from performing past relevant work. 31 If the claimant can still do his or her past relevant work, the
claimant is deemed not to be disabled. 32 Otherwise, the evaluation process moves to the fifth and
final step. The ALJ concluded that Tembi did not have past relevant work experience pursuant to
20 C.F.R. § 416.965. 33
Step Five. The final step is to determine whether the claimant is able to perform other work
in the national economy in view of his or her age, education, and work experience, and in light of
the claimant’s RFC. 34 If the claimant is capable of performing other work in the national economy,
they are deemed not to be disabled. If incapable of performing other work, the claimant is
considered disabled. 35 Based on the testimony of the vocational expert, the ALJ found there are
jobs that exist in significant numbers in the national economy and that Tembi can perform,
including kitchen helper, coffee maker, and janitor. 36
SSR 96-8P, 1996 WL 374184, at *2 (July 2, 1996).
Claimant’s limitations are as follows: “[C]an perform detailed, but not complex tasks, can
occasionally interact with co-workers, supervisors and the public, but should communicate with
co-workers and supervisors 20% of the time or less and 10% of the time or less with the
public.”). AR at 17.
20 C.F.R. § 416.920(f).
AR at 21.
20 C.F.R. § 416.920(g).
AR at 21–22.
After completing the five steps, the ALJ concluded that Tembi was not disabled as defined
under the SSA from the date of his application (April 10, 2012) through the date of the ALJ’s
decision (December 17, 2013). 37 This is the decision adopted by the Commissioner for purposes
of this appeal.
Tembi challenges the ALJ’s decision that he is not disabled as defined under the SSA and
therefore not entitled to SSI payments. Tembi’s appeal raises two issues: (1) whether the ALJ
reasonably evaluated and weighed the medical evidence concerning Tembi’s functional
limitations, and (2) whether the audiology report Tembi wants to introduce into the Administrative
Record should be struck by the Court. These issues are addressed in turn. 38
1. The ALJ reasonably evaluated and weighed the medical evidence concerning Tembi’s
At issue is whether the ALJ reasonably evaluated and weighed the medical evidence with
regard to Tembi’s functional limitations. In reaching the disability determination, the ALJ
considered Tembi’s medical evaluations as well as Tembi’s own assertions regarding his disability.
Tembi argues that the ALJ failed to account for the duration of his hospitalization and treatment
in Botswana in 2013. 39 The Commissioner contends that Tembi’s claims as to the length of his
hospitalization are inconsistent, that Tembi has failed to provide information as to any functional
AR at 22.
The Commissioner’s briefing also raises the issue of whether the ALJ properly relied on the
vocational expert’s testimony in reaching the disability determination. See Dkt. 16 at 10–11. The
Court does not address this issue as it is not raised by the Plaintiff in his appeal and there is no
indication from the Court’s review of the record that the ALJ improperly relied on the vocational
limitations resulting from his hospitalization in Botswana, and that, on the whole, the ALJ’s
determination is supported by substantial evidence. 40 After carefully reviewing the entire
Administrative Record, the Court concludes that the ALJ properly reviewed and weighed the
medical evidence in reaching the disability determination.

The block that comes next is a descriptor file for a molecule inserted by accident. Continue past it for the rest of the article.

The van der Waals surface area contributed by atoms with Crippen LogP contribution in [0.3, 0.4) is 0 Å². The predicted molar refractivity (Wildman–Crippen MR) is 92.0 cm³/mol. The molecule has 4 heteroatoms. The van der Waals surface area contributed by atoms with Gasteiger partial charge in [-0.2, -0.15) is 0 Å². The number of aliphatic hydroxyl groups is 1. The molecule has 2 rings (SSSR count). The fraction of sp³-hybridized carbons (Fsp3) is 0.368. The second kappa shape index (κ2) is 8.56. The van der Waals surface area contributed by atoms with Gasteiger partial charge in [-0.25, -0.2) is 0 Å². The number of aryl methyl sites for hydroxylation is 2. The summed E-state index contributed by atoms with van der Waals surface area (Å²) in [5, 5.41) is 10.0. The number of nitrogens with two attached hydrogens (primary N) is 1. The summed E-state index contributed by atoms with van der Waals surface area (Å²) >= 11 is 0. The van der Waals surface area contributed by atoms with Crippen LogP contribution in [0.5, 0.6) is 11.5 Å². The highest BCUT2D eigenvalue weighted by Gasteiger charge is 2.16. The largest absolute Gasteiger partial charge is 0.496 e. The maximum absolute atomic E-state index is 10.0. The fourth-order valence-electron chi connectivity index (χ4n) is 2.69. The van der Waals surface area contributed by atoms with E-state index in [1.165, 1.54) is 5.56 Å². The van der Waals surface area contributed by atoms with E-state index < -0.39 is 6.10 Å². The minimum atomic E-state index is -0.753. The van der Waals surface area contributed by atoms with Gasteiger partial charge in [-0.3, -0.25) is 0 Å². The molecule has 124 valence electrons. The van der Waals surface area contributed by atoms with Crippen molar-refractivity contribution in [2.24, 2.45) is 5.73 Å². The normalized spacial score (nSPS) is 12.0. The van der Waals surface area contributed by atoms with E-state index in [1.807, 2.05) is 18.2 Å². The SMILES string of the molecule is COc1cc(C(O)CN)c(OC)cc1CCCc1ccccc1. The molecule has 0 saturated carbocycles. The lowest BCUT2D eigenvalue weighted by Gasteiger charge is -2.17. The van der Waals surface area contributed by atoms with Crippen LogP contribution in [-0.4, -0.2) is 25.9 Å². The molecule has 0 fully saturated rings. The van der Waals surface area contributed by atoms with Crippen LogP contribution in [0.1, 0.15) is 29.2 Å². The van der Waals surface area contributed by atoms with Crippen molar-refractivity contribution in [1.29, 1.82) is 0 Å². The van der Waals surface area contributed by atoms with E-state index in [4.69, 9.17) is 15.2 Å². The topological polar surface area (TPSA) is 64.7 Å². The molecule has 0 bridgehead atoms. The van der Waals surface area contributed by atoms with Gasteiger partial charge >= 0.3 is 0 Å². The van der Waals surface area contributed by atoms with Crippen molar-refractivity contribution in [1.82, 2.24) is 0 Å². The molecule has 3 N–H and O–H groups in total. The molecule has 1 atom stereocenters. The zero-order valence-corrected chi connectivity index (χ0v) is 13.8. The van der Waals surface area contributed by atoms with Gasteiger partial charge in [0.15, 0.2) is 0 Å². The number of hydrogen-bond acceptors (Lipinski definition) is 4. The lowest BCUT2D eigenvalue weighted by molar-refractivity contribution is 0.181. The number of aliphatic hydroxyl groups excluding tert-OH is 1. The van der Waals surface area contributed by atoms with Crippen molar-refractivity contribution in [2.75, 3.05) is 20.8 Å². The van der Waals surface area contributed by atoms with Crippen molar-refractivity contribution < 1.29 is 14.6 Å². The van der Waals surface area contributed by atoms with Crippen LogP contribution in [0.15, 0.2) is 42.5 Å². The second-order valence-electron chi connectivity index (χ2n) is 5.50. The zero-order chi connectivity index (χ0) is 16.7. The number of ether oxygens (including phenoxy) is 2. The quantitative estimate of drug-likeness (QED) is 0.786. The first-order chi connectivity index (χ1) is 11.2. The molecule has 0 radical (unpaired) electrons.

A. Substantial medical evidence supports the ALJ’s disability determination.
In making the disability determination, the ALJ considered the evaluations of Dr. Charles
Lee, Dr. Pamela Martin, and Dr. Amy Cavanaugh. Dr. Lee and Dr. Martin diagnosed Tembi with
a non-severe anxiety disorder and noted there was insufficient evidence to substantiate Tembi’s
disability claim. 41 The ALJ gave significant weight to the opinion of Dr. Cavanaugh, a clinical
psychologist who evaluated Tembi after he filed for disability benefits in 2012. 42 Although Dr.
Cavanaugh noted that Tembi demonstrated a stressed demeanor, some memory problems, and
difficulty managing finances, she attributed some of these deficits to Tembi’s poor cooperation
during parts of the evaluation. Dr. Cavanaugh opined that she “[did] not find that the claimant’s
mental illnesses are functionally impairing.” 43 The ALJ accurately noted that “the record does not
contain any opinions from treating or examining physicians indicating the claimant is disabled or
even has limitations greater than those determined in this decision.” 44
Dkt. 16 at 7.
AR at 43–48.
AR at 21, 164.
AR at 166.
AR at 21.
The ALJ noted that Tembi sought treatment in Botswana in January 2013 for acute stress
disorder. 45 Tembi argues that the ALJ erred by failing to account for the duration of his treatment
in Botswana as well as for the medications prescribed during that treatment. 46 Tembi highlights
two pages in the Administrative Record which purportedly indicate a discharge date of April 2,
2013, and a prescription for the medications Trimipramine and Amitriptyline. 47 Although the ALJ
may have failed to note the specific medications and discharge date, these pages contain minimal
information and shed little light on Tembi’s mental condition and treatment in Botswana, nor do
they indicate that Tembi is severely disabled and unable to work. 48 Considering the substantial
evidence supporting the ALJ’s determination, these incomplete records from Tembi’s psychiatric
treatment in Botswana are insufficient grounds for overturning the ALJ’s disability determination.
B. The ALJ’s adverse credibility findings justify the decision to discount some of the
Claimant’s subjective complaints.
Given the limited amount of objective evidence of Tembi’s alleged impairments, the ALJ
also considered the Claimant’s credibility. While the ALJ may not “rely on his own observations